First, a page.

But the change was due to a decrease in imports, with exports showing only a marginal increase, a sign of a slow start to 2014 for the Canadian economy.
In volume terms, exports fell by 5.3 per cent, but in dollar terms they were up by just 0.2 per cent to $40.6 billion. The main increase was in energy products, which shot up in price in January amid record cold weather.
“Today's trade numbers are consistent with a weak start to 2014 for the Canadian economy as a whole,” TD economist Diane Petramala said in a note to investors.
“The decline in imports is largely consistent with the view that the buildup in Canadian inventories over the second half of 2013 will reverse course in 2014. Canadian businesses need to sell what they have before producing (or purchasing) more.”
She predicted real GDP growth would fall to below two per cent in the first quarter, based on the export data.
The slow recovery of exports has been a concern for economists watching the Canadian economy. But many say the cold weather is putting a drag on both exports and imports.
Trade surplus with U.S. $3.6B
Exports in motor vehicles fell by 11 per cent in the month, partly because of holiday shutdowns at plants in Canada and the U.S. But there were increases in shipments of fishing and food products, including wheat.
Exports to the United States edged lower by 0.1 per cent to $30.7 billion, while imports from U.S. declined an even larger 1.8 per cent to $27.1 billion. As a result, Canada's trade surplus with its nearest neighbour expanded to $3.6 billion from $3.2 billion in December.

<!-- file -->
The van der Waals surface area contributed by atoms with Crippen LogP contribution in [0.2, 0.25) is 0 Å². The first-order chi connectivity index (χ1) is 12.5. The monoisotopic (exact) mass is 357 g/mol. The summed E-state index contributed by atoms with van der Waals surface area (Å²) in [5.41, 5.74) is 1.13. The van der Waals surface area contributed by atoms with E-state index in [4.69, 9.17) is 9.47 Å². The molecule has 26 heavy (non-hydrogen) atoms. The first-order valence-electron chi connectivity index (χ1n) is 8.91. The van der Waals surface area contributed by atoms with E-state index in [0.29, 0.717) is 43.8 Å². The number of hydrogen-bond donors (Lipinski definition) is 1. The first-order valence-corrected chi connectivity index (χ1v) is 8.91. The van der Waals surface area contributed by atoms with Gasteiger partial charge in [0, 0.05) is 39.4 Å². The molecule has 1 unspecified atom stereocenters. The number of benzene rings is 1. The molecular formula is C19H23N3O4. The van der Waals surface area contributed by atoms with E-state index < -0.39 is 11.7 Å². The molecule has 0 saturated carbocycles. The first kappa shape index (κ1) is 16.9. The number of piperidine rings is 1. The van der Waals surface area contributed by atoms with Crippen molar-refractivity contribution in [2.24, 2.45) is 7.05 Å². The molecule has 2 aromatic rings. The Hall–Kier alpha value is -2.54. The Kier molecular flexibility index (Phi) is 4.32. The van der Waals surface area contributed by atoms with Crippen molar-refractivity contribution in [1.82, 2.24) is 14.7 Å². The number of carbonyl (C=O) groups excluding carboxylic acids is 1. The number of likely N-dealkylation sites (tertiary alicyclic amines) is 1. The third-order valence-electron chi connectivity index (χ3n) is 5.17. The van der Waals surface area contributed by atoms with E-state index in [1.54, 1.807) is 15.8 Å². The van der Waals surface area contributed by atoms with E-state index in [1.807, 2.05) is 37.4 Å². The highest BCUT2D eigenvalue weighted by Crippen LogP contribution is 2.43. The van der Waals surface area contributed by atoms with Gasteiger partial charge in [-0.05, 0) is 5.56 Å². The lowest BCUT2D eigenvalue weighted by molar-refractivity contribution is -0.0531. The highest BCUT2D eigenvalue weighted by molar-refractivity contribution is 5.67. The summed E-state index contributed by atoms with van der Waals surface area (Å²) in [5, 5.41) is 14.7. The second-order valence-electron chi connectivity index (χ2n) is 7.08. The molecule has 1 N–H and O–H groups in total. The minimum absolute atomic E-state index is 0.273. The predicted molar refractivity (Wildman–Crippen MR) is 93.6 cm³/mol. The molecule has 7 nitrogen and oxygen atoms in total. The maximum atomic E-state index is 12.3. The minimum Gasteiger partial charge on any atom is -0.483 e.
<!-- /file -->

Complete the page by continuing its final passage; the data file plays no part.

Canada's trade deficit with the rest of the world narrowed by about $300 million to $3.8 billion.
The U.S. trade deficit widened slightly in January to $39.1 billion Us, up 0.3 per cent from December's revised $39 billion deficit, the Commerce Department reported Friday.
U.S. imports more oil
A rise in imports of oil and other goods from abroad offset a solid 0.6 per cent increase in exports. Exports climbed to $192.8 billion, led by increased sales of U.S.-made machinery, aircraft and medical equipment.
Imports also rose 0.6 per cent to $231.6 billion, reflecting a nine per cent jump in imports of petroleum. Imports of food and machinery also rose.
In 2013, the U.S. trade deficit dropped 11.2 per cent to $474.9 billion, providing a small boost to overall growth.
Sal Guatieri, senior economist at BMO Capital Markets, expects the U.S. trade deficit will continue shrinking this year, reflecting a shrinking U.S. energy deficit.